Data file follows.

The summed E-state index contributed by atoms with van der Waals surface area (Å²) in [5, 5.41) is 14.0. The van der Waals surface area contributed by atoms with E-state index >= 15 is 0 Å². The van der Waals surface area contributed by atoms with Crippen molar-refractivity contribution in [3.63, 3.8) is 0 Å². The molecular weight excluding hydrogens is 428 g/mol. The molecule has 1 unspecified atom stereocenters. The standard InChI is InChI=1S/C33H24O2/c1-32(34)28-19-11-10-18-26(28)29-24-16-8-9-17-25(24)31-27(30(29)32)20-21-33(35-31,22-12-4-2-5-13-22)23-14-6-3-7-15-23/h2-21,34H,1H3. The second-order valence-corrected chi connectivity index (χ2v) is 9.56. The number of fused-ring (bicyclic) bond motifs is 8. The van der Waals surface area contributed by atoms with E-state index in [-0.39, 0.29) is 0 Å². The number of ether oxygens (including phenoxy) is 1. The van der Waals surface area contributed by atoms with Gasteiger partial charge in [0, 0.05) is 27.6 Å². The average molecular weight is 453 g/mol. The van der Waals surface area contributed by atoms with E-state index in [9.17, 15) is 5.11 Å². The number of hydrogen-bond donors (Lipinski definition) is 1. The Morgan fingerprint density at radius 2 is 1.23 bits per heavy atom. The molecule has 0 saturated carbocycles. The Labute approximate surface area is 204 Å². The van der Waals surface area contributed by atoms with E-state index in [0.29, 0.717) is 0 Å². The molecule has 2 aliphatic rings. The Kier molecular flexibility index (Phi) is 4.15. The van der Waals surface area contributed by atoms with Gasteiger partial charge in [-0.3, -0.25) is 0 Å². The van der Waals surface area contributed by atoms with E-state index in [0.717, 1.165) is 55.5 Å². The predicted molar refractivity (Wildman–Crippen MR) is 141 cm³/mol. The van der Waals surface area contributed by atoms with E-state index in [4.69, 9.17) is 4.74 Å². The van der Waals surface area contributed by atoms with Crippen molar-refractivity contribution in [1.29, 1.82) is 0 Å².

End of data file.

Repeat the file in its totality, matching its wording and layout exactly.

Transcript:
The summed E-state index contributed by atoms with van der Waals surface area (Å²) in [5, 5.41) is 14.0. The van der Waals surface area contributed by atoms with E-state index >= 15 is 0 Å². The van der Waals surface area contributed by atoms with Crippen molar-refractivity contribution in [3.63, 3.8) is 0 Å². The molecular weight excluding hydrogens is 428 g/mol. The molecule has 1 unspecified atom stereocenters. The standard InChI is InChI=1S/C33H24O2/c1-32(34)28-19-11-10-18-26(28)29-24-16-8-9-17-25(24)31-27(30(29)32)20-21-33(35-31,22-12-4-2-5-13-22)23-14-6-3-7-15-23/h2-21,34H,1H3. The second-order valence-corrected chi connectivity index (χ2v) is 9.56. The number of fused-ring (bicyclic) bond motifs is 8. The van der Waals surface area contributed by atoms with E-state index in [-0.39, 0.29) is 0 Å². The number of ether oxygens (including phenoxy) is 1. The van der Waals surface area contributed by atoms with Gasteiger partial charge in [0, 0.05) is 27.6 Å². The average molecular weight is 453 g/mol. The van der Waals surface area contributed by atoms with E-state index in [9.17, 15) is 5.11 Å². The number of hydrogen-bond donors (Lipinski definition) is 1. The Morgan fingerprint density at radius 2 is 1.23 bits per heavy atom. The molecule has 0 saturated carbocycles. The Labute approximate surface area is 204 Å². The van der Waals surface area contributed by atoms with E-state index in [0.29, 0.717) is 0 Å². The molecule has 2 aliphatic rings. The Kier molecular flexibility index (Phi) is 4.15. The van der Waals surface area contributed by atoms with Gasteiger partial charge in [-0.3, -0.25) is 0 Å². The van der Waals surface area contributed by atoms with E-state index in [0.717, 1.165) is 55.5 Å². The predicted molar refractivity (Wildman–Crippen MR) is 141 cm³/mol. The van der Waals surface area contributed by atoms with E-state index in [4.69, 9.17) is 4.74 Å². The van der Waals surface area contributed by atoms with Crippen molar-refractivity contribution in [1.29, 1.82) is 0 Å².